CH11 DSP System Design ,Software-Defined Radio

CH11 DSP System Design ,Software-Defined Radio - CHAPTER 11...

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C H A P T E R 11 DSP System Design: Software-Defined Radio This chapter covers a software-defined radio system built by using the LabVIEW hybrid programming approach. A software-defined radio consists of a programmable communication system where functional changes can be made by merely updating software. For a detailed description of software-defined radio, the reader is referred to [ 1 ], [ 2 ]. 4-QAM (Quadrature Amplitude Modulation) is chosen to be the modulation scheme of our software-defined radio system, noting that this modulation is widely used for data transmission applications over bandpass channels such as FAX modem, high-speed cable, multi-tone wireless, and satellite systems [ 2 ]. For simplicity, here the communication channel is considered to be ideal or noise-free. 11.1 QAM Transmitter For transmission, pseudo noise (PN) sequences are generated to serve as our message signal. A PN sequence is generated with a five-stage linear feedback shift register structure, as shown in Figure 11-1 , whose connection polynomial is given by h ð D Þ ¼ 1 þ D 2 þ D 5 (11.1) where D denotes delay and the summations represent modulo 2 additions. The sequence generated by the preceding equation has a period of 31( ¼ 2 5 ± 1). Two PN sequence generators are used in order to create the message sequences for both the in-phase and quadrature phase components. The constellation of 4-QAM is shown in Figure 11-2 . For more details of PN sequence generation, refer to [ 2 ]. 277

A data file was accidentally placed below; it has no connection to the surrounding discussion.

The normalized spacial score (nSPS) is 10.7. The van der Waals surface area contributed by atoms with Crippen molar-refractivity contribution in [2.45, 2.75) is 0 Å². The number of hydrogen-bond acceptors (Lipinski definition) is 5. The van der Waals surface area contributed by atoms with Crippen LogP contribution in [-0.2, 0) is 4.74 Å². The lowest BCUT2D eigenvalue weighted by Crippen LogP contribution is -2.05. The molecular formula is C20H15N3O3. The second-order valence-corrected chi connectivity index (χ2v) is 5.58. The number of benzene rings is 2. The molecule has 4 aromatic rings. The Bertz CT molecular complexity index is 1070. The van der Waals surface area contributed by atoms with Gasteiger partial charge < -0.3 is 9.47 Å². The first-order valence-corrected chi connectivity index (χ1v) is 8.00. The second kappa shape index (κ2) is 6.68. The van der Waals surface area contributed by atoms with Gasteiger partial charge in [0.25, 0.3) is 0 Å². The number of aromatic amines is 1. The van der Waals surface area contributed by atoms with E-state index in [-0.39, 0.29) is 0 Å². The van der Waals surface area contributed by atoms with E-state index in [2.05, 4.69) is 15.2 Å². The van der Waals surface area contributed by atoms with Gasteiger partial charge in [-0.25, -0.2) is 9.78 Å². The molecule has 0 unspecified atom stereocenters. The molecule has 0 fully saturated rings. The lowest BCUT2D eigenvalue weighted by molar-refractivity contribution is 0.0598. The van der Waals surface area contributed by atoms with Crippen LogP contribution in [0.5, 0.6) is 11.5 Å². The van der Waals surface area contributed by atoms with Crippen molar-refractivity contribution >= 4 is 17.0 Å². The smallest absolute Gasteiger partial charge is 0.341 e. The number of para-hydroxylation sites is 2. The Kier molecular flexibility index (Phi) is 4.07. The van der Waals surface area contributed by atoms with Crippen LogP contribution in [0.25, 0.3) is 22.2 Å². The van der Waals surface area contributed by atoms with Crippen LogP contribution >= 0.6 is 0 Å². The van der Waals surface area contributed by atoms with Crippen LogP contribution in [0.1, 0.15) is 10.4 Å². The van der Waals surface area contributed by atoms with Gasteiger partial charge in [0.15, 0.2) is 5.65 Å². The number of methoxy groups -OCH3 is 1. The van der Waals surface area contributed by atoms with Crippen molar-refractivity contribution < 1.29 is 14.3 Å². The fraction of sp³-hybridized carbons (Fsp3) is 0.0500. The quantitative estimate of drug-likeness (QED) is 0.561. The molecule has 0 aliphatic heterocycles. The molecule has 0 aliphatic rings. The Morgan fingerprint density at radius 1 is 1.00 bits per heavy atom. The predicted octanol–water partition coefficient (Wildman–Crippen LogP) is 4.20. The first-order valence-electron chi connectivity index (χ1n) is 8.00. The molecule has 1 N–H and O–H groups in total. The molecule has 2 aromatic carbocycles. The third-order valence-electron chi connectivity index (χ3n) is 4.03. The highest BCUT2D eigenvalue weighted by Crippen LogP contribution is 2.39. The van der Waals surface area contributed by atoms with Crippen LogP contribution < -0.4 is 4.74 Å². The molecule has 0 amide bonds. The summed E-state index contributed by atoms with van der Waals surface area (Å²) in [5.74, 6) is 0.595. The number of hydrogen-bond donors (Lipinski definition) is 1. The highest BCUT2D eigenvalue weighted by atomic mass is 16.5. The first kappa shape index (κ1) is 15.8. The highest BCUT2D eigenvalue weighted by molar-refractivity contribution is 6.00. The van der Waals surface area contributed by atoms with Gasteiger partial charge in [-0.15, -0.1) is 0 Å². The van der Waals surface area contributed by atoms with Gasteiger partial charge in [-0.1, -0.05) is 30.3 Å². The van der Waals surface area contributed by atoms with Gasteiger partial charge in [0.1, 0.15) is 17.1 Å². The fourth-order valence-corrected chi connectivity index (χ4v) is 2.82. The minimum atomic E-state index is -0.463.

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Note that frame marker bits are inserted in front of the generated PN sequences. This is done for frame synchronization purposes, as discussed in the following receiver section. As illustrated in Figure 11-3 , a total of 10 frame maker bits is located in front of each period of a PN sequence. Q 1 1 I 1 1 Figure 11-2: Constellation of 4-QAM. 1 0 Frame Marker Bits Frame Marker Bits PN Sequence (Length = 31) Amplitude 1 Figure 11-3: PN sequence generator. + + + + + D D D D D y ( n 1) h 1 h 2 h 3 h 4 h 5 y ( n 2) y ( n 3) y ( n 4) y ( n 5) y ( n ) x ( n ) Figure 11-1: PN generation with linear feedback shift register. 278 Chapter 11
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The generated message sequences are then passed through a raised-cosine FIR filter to create a band-limited baseband signal. The frequency response of the raised cosine filter is given by G ð f Þ ¼ 1 for j f j ² ð 1 ± a Þ f c cos 2 p 4 a f c ± j f j ± ð 1 ± a Þ f c ² " # for ð 1 ± a Þ f c ² j f j ² ð 1 þ a Þ f c 0 elsewhere 8 > > > > < > > > > : (11.2) where a 2 ½ 0 ; 1 denotes a roll-off factor specifying the excess bandwidth beyond the Nyquist frequency f c . The output of the raised cosine filter is then used to build a complex envelope, ~ s ð t Þ , of a QAM signal expressed by ~ s ð t Þ ¼ X 1 k ¼±1 c k g T ð t ± kT Þ (11.3) where c k indicates a complex message, made up of two real messages a k and b k , c k ¼ a k þ jb k .
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